Serving authentic Mexican cuisine splashed with flavors from the Baja Peninsula, Habanero's Fresh Mex offers a delicious menu filled with fresh, fiesta-worthy fare. After a half-dozen cream-cheese-filled and fried jalapeno poppers ($6.98) coax taste buds out of pre-consumption comas, diners can delight in a thin-crusted, 12-inch sweet pork pizza topped with pineapple, cilantro, and onions ($9.79) or the chili-rubbed steak of a Texito burrito ($8.29). The Baja-style fish tacos ($7.49) are a popular menu choice and feature beer-battered tilapia swaddled in two soft flour or double-layered corn tortillas quilts and served with cilantro rice and beans. Flan ($2.99) sweetens post-meal mouth-holes, and a bevy of beverages ($1.89–$2) moisturize parched palates with delectable dampness.
When they opened Miguelito's Mexican Restaurant more than 15 years ago, Michael and Gabby Nevares poured their combined years of management expertise into an eatery focused on fun and flavor. Mexican and American favorites dot the menu, including fish or brisket tacos and queso flameado, a dish of jack cheese lit tableside to melt over shrimp, chorizo, or unpaid parking tickets. American-style chicken-fried steak contrasts with classic house-made tamales or lighter entrees of grilled tilapia with cilantro rice and plantains.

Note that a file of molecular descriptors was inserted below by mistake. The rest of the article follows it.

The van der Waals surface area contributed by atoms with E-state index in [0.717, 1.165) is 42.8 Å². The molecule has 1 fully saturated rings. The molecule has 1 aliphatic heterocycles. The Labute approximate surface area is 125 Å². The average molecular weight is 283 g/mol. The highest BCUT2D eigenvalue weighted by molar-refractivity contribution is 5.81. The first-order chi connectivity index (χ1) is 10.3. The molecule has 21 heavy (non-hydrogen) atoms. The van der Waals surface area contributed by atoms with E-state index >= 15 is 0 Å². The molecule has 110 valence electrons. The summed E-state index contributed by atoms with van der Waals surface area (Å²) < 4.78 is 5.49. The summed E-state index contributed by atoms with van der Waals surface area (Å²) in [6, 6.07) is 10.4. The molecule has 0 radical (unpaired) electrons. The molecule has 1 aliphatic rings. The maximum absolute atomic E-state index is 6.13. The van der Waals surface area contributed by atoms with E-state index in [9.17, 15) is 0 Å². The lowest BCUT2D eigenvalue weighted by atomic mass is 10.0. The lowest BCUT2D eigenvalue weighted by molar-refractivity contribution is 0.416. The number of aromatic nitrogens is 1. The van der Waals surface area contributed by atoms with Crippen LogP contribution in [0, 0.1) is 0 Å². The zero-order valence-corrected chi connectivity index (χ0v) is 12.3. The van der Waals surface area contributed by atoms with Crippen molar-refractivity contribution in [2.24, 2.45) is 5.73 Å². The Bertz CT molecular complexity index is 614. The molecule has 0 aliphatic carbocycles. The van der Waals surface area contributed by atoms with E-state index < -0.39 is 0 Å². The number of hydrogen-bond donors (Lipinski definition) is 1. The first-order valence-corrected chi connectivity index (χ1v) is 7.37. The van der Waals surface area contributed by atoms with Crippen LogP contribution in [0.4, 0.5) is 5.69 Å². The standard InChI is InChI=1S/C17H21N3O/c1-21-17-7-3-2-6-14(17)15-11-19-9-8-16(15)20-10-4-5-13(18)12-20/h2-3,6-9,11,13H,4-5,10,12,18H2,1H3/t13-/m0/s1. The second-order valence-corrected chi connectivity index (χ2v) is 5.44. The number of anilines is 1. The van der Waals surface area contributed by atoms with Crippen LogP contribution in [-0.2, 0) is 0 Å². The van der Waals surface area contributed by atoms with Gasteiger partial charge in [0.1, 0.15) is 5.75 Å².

Though Michael passed away in 2004, his spirit lives on at Miguelito's. The man who has rubbed elbows with Harrison Ford and Clint Eastwood would surely be proud to see the new M-Lounge area, which opened in 2009. Lit by funky, jeweled chandeliers, the space features six flat-screen TVs, large leather couches, and impressive karaoke equipment. Behind the full tiki-style bar lined with wrought-iron chairs, bartenders mix signature margaritas and pour imported and domestic brews into glasses or adult water balloons.